Cross-posted from Evidence-based Blog
An environmentalist friend of mine recently forwarded an email to me that contained the following alarming wording.
“Bald eagles are our national bird. . . The Department of the Interior and the Fish & Wildlife Service are on the verge of granting industrial wind turbine companies a “programmatic” or blanket license to kill potentially hundreds of eagles every year, for years on end.”
Like most people, eagles thrill me. Seeing, while hiking or kayaking, an eagle lifting off from a tree is still awe-inspiring. Moreover, raptors as an apex species are important to the environment because they control other populations like rats, mice, and other small mammals and insects. So this message caught my attention: Could this really be right?
Well, yes and no. Eagles, other raptors, and other migratory birds, do die in collisions with wind turbines and, at some sites, in high numbers. Probably most famous, at least in the United States, is the wind farm at Altamont Pass in California – which, because it was on the migratory flyway for many raptors, is one of the worst sites for a wind farm.
Perspective on Raptor Deaths
But, let’s step back for a minute. To start, let’s put’s put bird kills due to wind turbines in perspective. The USDA Forest Service provided these estimates of the causes of bird kills published in 2005.
Summary of Predicted Annual Avian Mortality
|Mortality source||Annual mortality estimate||Percent composition|
|Buildings||550 million||58.2 percent|
|Power lines||130 million||13.7 percent|
|Cats||100 million||10.6 percent|
|Automobiles||80 million||8.5 percent|
|Pesticides||67 million||7.1 percent|
|Communications towers||4.5 million||0.5 percent|
|Wind turbines||28.5 thousand||<0.01 percent|
|Airplanes||25 thousand||<0.01 percent|
|Other sources (oil spills, oil seeps, fishing by-catch, etc.)||not calculated||not calculated|
These 2005 data do show that wind turbines cause a very small proportion of avian deaths. Even so, a significant number of these are raptors. Based on data published in 2006, the Altamont wind farms were responsible for 800-1300 raptor deaths annually, but again, for perspective, 5,000,000 raptors migrate to Central and South America from North America every autumn.
Also, based on data from a 2006 paper, nuclear and fossil-fueled power plants killed many more birds than did wind farms. This suggests that wind is, in any case, a better alternative from the perspective of avian mortality to either fossil fuels or nuclear power as sources of energy.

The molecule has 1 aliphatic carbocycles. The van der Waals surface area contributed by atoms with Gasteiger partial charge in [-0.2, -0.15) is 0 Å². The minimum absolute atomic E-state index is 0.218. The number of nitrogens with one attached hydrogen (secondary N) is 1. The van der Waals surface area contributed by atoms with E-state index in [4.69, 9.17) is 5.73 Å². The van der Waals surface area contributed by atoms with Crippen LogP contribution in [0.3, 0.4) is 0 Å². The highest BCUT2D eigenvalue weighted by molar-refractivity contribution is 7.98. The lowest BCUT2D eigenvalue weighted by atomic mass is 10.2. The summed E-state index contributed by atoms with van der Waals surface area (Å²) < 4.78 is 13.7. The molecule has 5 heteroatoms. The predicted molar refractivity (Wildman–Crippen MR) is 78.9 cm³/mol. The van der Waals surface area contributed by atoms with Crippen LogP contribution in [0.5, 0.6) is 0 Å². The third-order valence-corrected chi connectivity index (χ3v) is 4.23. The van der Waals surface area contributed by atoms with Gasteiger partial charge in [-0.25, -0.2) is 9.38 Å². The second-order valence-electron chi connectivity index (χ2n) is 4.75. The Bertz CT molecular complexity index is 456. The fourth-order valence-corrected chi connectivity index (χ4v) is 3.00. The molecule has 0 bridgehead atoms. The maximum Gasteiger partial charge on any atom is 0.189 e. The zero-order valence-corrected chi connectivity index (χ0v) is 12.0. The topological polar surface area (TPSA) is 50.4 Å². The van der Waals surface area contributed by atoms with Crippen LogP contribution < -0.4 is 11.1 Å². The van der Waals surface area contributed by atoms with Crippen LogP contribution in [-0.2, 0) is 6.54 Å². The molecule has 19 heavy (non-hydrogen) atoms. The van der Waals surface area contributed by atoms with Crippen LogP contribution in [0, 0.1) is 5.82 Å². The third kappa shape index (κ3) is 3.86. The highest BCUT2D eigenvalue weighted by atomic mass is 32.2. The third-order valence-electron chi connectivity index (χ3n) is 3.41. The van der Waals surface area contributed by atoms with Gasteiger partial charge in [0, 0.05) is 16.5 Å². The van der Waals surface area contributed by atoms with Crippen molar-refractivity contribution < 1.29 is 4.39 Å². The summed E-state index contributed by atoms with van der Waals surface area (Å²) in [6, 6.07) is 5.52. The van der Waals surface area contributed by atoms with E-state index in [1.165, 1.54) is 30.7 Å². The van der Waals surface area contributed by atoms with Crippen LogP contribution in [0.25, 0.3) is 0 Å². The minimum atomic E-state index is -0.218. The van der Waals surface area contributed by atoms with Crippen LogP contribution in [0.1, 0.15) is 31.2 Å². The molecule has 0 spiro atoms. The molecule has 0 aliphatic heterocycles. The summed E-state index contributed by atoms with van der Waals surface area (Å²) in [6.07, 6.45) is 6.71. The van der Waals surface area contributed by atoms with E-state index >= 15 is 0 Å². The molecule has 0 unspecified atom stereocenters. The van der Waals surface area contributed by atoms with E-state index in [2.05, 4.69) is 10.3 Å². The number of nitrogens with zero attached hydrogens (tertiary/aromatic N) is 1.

The good news is that things can be and are being done to reduce the toll on raptors and other birds from wind turbines. A critical factor may be more careful siting: Moving off ridges is one obvious thing that is being done in the case of migration routes. Another thing that has reduced bird kills is that wind turbine designs have changed: Towers built with a lattice design have been replaced with closed towers, so birds have no place to land. Old turbines spun at 60 RPM that raptors may not be able to see; newer turbines spin at 30 RPM, which may make them easier for raptors to see. Turbine height may lessen mortality of some raptors, but may increase it for others. In general, these and other changes have reduced mortality.
Why this Campaign?
So, back to the letter: I was curious about its provenance and goggled the phrase, “license to kill potentially hundreds of eagles every year.” This led directly to the Committee for a Constructive Tomorrow (CFACT) and its campaign to “help save the eagles” from death by wind farm. Among other things, CFACT is a climate-change denial site, opposes CAFÉ (car millage) regulations, claims EPA rules are a threat to America’s health, etc. According to Wikipedia, CFACT is funded by Chevron Corporation, DaimlerChrysler, the U.S. Council on Energy Awareness, the Carthage Foundation, and the Sarah Scaife Foundation. This is what we call an “astroturf environmental” organization – an organization that claims to be for the environment, but actually attacks government efforts to protect and improve the environment.
So, what is this all about? Why would CFACT create a campaign to attack the wind industry over the issue of eagles? Well, wind energy competes with traditional carbon-based forms of energy. You may or may not actually pay much attention to the specifics of the campaign, but it will be a success if it raises the question in your mind that maybe there are problems with the wind industry and maybe you should be skeptical of it. And, that’s the point—to raise doubt and lessen support for wind using emotionally charged imagery. Given the iconic power of the American Eagle image, it is no surprise that they have chosen it to deliver their anti-environmental message. For a full discussion of this strategy, I recommend Merchants of Doubt by Naomi Oreskes and Erik Conway, who studied this strategy from the tobacco industry’s opposition to cigarette regulations to opposition to climate change. We all need to become more critical in our thinking about these issues and the sources of information about them.
So, yes, we should be concerned about raptor and other bird (and bat) kills at wind tower sites. The Sierra Club, Audubon, and a number of other environmental organizations have histories of advocacy for wildlife. You can join them, support them, and volunteer for them. For information specifically about Altamont, check the Golden Gate Audubon site. But, if you are really concerned about avian mortality, you need to work on the issue of bird mortality across the spectrum of causes.